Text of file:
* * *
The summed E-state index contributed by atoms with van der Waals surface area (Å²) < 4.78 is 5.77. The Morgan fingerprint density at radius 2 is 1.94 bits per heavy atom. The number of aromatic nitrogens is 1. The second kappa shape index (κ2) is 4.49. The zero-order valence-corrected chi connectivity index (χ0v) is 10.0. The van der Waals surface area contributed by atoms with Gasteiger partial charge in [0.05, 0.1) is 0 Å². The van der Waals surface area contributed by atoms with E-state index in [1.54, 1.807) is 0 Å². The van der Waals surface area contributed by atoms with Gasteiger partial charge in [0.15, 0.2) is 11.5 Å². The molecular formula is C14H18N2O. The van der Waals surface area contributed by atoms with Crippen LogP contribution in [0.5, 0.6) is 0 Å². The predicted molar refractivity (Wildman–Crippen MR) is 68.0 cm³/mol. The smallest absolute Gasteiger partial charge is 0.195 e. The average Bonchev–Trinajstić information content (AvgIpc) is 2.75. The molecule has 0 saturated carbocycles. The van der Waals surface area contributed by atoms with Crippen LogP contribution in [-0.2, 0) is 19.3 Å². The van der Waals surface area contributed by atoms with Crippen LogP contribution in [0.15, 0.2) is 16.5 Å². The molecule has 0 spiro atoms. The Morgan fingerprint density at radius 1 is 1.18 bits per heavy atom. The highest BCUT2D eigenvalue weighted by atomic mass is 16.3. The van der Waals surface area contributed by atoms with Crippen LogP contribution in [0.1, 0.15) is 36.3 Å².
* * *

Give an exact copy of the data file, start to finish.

The summed E-state index contributed by atoms with van der Waals surface area (Å²) < 4.78 is 5.77. The Morgan fingerprint density at radius 2 is 1.94 bits per heavy atom. The number of aromatic nitrogens is 1. The second kappa shape index (κ2) is 4.49. The zero-order valence-corrected chi connectivity index (χ0v) is 10.0. The van der Waals surface area contributed by atoms with Gasteiger partial charge in [0.05, 0.1) is 0 Å². The van der Waals surface area contributed by atoms with E-state index in [1.54, 1.807) is 0 Å². The van der Waals surface area contributed by atoms with Gasteiger partial charge in [0.15, 0.2) is 11.5 Å². The molecular formula is C14H18N2O. The van der Waals surface area contributed by atoms with Crippen LogP contribution in [0.5, 0.6) is 0 Å². The predicted molar refractivity (Wildman–Crippen MR) is 68.0 cm³/mol. The smallest absolute Gasteiger partial charge is 0.195 e. The average Bonchev–Trinajstić information content (AvgIpc) is 2.75. The molecule has 0 saturated carbocycles. The van der Waals surface area contributed by atoms with Crippen LogP contribution in [-0.2, 0) is 19.3 Å². The van der Waals surface area contributed by atoms with Crippen LogP contribution in [0.15, 0.2) is 16.5 Å². The molecule has 0 spiro atoms. The Morgan fingerprint density at radius 1 is 1.18 bits per heavy atom. The highest BCUT2D eigenvalue weighted by atomic mass is 16.3. The van der Waals surface area contributed by atoms with Crippen LogP contribution in [0.1, 0.15) is 36.3 Å².